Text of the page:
In 2005, Composites One processed 145,000 invoices. Most went through without a hitch, but 5,800, or 4%, were held up because of unacceptable variances between the invoice and purchase order amounts. "Each time that happens, someone has to look into the discrepancy to determine if the invoice amount is correct," says Mary Bravo, assistant treasurer. The extra 20 minutes it takes to further research each reject, or purchase pricing variance (PPVs), adds up to higher costs and lower productivity.

That was not acceptable. So the distributor of fiberglass and composite materials launched a mission to improve accounts payable efficiency through automation. From the outset, the goal was to eliminate unnecessary additional key strokes or further communications with suppliers, while also reducing opportunities for inaccurate cost reporting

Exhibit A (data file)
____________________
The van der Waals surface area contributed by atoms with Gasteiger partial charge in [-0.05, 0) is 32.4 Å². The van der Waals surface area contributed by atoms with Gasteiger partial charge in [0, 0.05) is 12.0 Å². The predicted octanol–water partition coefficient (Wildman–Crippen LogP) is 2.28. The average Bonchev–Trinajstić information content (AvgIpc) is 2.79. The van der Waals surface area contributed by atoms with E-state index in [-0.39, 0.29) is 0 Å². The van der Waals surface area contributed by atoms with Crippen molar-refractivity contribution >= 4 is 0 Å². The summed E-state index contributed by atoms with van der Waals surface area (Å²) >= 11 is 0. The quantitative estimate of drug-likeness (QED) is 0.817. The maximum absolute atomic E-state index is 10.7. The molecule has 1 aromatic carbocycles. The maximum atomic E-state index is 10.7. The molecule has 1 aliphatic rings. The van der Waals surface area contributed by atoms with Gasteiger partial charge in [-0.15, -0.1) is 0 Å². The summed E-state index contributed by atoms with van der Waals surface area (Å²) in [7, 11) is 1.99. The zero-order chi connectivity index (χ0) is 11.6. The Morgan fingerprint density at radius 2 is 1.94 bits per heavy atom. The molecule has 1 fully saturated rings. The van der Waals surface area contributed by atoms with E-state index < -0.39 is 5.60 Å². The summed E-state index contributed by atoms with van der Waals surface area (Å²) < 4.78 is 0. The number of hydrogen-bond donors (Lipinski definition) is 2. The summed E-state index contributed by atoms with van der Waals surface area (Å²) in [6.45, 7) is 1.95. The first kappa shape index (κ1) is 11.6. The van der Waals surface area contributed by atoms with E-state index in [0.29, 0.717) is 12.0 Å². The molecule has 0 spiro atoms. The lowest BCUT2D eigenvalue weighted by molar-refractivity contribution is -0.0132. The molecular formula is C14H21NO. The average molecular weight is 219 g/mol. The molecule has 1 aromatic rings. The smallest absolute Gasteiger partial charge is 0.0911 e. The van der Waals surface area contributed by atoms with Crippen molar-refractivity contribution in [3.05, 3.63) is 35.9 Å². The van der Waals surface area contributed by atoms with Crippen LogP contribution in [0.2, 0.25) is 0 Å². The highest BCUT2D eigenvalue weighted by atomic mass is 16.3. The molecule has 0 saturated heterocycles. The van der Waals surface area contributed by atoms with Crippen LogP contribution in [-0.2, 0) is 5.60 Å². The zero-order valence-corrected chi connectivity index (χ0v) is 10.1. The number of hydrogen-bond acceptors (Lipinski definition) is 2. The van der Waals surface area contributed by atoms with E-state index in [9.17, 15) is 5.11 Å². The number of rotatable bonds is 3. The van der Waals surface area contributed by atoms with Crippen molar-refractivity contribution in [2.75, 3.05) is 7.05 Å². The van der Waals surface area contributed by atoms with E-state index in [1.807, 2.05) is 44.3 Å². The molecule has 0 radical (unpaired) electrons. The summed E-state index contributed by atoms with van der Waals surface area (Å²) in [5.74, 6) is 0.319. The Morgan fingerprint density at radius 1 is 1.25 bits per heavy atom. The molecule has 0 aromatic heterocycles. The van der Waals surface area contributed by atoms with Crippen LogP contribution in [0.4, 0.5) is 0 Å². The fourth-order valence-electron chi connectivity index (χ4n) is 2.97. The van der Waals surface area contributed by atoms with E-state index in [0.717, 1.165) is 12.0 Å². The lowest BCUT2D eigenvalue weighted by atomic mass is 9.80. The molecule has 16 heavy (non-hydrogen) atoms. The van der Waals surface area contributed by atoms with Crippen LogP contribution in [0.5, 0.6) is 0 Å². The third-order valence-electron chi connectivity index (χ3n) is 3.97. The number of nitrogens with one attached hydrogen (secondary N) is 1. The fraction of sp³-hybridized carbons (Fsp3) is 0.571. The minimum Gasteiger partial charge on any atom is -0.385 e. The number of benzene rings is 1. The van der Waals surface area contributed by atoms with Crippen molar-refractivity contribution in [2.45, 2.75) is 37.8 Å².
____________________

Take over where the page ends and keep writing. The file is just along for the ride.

The plan worked. By the end of 2007, PPVs represented only 1.27% of invoices, and that figure should fall to 0.50% by year's end. That translates into a savings of 40 man-hours per month this year alone, says Bravo. "Not only are the numbers down, but, in each of these cases, the correct cost is associated with that item from an accounting and sales reporting (margin) perspective," Bravo says.

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